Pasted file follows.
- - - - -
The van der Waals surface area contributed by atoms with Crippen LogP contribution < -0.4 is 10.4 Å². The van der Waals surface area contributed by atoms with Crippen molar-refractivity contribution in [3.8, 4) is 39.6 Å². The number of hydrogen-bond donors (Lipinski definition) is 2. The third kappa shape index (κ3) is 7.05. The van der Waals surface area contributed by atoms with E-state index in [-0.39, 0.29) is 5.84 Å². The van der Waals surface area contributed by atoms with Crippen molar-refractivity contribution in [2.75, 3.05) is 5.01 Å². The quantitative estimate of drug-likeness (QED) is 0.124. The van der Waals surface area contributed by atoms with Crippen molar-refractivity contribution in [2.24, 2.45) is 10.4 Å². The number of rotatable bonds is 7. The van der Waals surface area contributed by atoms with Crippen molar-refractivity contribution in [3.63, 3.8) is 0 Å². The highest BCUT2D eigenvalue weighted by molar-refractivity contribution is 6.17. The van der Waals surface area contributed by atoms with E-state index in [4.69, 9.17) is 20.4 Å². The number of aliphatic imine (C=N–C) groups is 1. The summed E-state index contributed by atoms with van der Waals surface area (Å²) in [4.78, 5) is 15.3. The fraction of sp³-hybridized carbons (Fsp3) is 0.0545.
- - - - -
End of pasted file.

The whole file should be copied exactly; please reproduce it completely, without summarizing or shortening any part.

The van der Waals surface area contributed by atoms with Crippen LogP contribution < -0.4 is 10.4 Å². The van der Waals surface area contributed by atoms with Crippen molar-refractivity contribution in [3.8, 4) is 39.6 Å². The number of hydrogen-bond donors (Lipinski definition) is 2. The third kappa shape index (κ3) is 7.05. The van der Waals surface area contributed by atoms with E-state index in [-0.39, 0.29) is 5.84 Å². The van der Waals surface area contributed by atoms with Crippen molar-refractivity contribution in [2.75, 3.05) is 5.01 Å². The quantitative estimate of drug-likeness (QED) is 0.124. The van der Waals surface area contributed by atoms with Crippen molar-refractivity contribution in [2.24, 2.45) is 10.4 Å². The number of rotatable bonds is 7. The van der Waals surface area contributed by atoms with Crippen molar-refractivity contribution in [3.63, 3.8) is 0 Å². The highest BCUT2D eigenvalue weighted by molar-refractivity contribution is 6.17. The van der Waals surface area contributed by atoms with E-state index in [4.69, 9.17) is 20.4 Å². The number of aliphatic imine (C=N–C) groups is 1. The summed E-state index contributed by atoms with van der Waals surface area (Å²) in [4.78, 5) is 15.3. The fraction of sp³-hybridized carbons (Fsp3) is 0.0545.